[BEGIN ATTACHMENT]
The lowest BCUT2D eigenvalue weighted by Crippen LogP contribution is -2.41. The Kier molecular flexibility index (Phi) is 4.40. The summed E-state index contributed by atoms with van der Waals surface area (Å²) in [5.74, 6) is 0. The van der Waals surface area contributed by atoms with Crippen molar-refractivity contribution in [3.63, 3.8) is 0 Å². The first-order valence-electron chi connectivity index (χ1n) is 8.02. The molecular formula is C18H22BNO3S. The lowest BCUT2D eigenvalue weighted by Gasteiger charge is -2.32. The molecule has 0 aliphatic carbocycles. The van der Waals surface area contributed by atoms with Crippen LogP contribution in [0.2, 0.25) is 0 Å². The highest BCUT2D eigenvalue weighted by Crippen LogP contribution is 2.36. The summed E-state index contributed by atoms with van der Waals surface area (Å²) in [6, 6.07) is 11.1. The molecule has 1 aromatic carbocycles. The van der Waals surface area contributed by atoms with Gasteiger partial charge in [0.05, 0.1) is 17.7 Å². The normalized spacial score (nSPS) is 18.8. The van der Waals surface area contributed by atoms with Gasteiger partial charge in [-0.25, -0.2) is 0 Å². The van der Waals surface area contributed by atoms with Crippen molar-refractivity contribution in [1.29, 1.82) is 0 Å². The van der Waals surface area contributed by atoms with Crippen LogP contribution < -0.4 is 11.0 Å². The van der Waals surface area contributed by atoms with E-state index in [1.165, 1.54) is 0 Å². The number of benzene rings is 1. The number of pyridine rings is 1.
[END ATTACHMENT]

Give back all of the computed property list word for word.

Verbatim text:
The lowest BCUT2D eigenvalue weighted by Crippen LogP contribution is -2.41. The Kier molecular flexibility index (Phi) is 4.40. The summed E-state index contributed by atoms with van der Waals surface area (Å²) in [5.74, 6) is 0. The van der Waals surface area contributed by atoms with Crippen molar-refractivity contribution in [3.63, 3.8) is 0 Å². The first-order valence-electron chi connectivity index (χ1n) is 8.02. The molecular formula is C18H22BNO3S. The lowest BCUT2D eigenvalue weighted by Gasteiger charge is -2.32. The molecule has 0 aliphatic carbocycles. The van der Waals surface area contributed by atoms with Crippen LogP contribution in [0.2, 0.25) is 0 Å². The highest BCUT2D eigenvalue weighted by Crippen LogP contribution is 2.36. The summed E-state index contributed by atoms with van der Waals surface area (Å²) in [6, 6.07) is 11.1. The molecule has 1 aromatic carbocycles. The van der Waals surface area contributed by atoms with Gasteiger partial charge in [0.05, 0.1) is 17.7 Å². The normalized spacial score (nSPS) is 18.8. The van der Waals surface area contributed by atoms with Gasteiger partial charge in [-0.25, -0.2) is 0 Å². The van der Waals surface area contributed by atoms with Crippen molar-refractivity contribution in [1.29, 1.82) is 0 Å². The van der Waals surface area contributed by atoms with Crippen LogP contribution < -0.4 is 11.0 Å². The van der Waals surface area contributed by atoms with E-state index in [1.165, 1.54) is 0 Å². The number of benzene rings is 1. The number of pyridine rings is 1.